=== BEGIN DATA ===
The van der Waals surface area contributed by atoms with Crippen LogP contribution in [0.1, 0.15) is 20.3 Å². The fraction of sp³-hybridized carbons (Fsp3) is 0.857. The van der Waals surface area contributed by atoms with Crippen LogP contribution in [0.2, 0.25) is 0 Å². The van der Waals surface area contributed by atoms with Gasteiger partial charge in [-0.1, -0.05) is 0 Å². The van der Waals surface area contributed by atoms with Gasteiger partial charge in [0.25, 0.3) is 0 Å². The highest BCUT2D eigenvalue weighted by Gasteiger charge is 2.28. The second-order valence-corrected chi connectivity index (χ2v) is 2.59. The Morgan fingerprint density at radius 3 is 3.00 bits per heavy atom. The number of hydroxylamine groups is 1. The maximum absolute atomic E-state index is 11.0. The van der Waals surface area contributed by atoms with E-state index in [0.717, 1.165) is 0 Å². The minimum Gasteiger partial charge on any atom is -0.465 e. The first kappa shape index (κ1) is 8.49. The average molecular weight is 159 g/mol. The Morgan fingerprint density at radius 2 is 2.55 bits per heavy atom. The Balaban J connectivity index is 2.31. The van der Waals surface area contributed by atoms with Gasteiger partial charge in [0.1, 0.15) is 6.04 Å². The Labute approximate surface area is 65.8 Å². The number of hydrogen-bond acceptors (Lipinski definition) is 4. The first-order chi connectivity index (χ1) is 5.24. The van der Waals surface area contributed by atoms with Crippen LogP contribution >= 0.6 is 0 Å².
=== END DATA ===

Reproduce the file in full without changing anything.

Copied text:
The van der Waals surface area contributed by atoms with Crippen LogP contribution in [0.1, 0.15) is 20.3 Å². The fraction of sp³-hybridized carbons (Fsp3) is 0.857. The van der Waals surface area contributed by atoms with Crippen LogP contribution in [0.2, 0.25) is 0 Å². The van der Waals surface area contributed by atoms with Gasteiger partial charge in [-0.1, -0.05) is 0 Å². The van der Waals surface area contributed by atoms with Gasteiger partial charge in [0.25, 0.3) is 0 Å². The highest BCUT2D eigenvalue weighted by Gasteiger charge is 2.28. The second-order valence-corrected chi connectivity index (χ2v) is 2.59. The Morgan fingerprint density at radius 3 is 3.00 bits per heavy atom. The number of hydroxylamine groups is 1. The maximum absolute atomic E-state index is 11.0. The van der Waals surface area contributed by atoms with E-state index in [0.717, 1.165) is 0 Å². The minimum Gasteiger partial charge on any atom is -0.465 e. The first kappa shape index (κ1) is 8.49. The average molecular weight is 159 g/mol. The Morgan fingerprint density at radius 2 is 2.55 bits per heavy atom. The Balaban J connectivity index is 2.31. The van der Waals surface area contributed by atoms with Gasteiger partial charge in [0.1, 0.15) is 6.04 Å². The Labute approximate surface area is 65.8 Å². The number of hydrogen-bond acceptors (Lipinski definition) is 4. The first-order chi connectivity index (χ1) is 5.24. The van der Waals surface area contributed by atoms with Crippen LogP contribution >= 0.6 is 0 Å².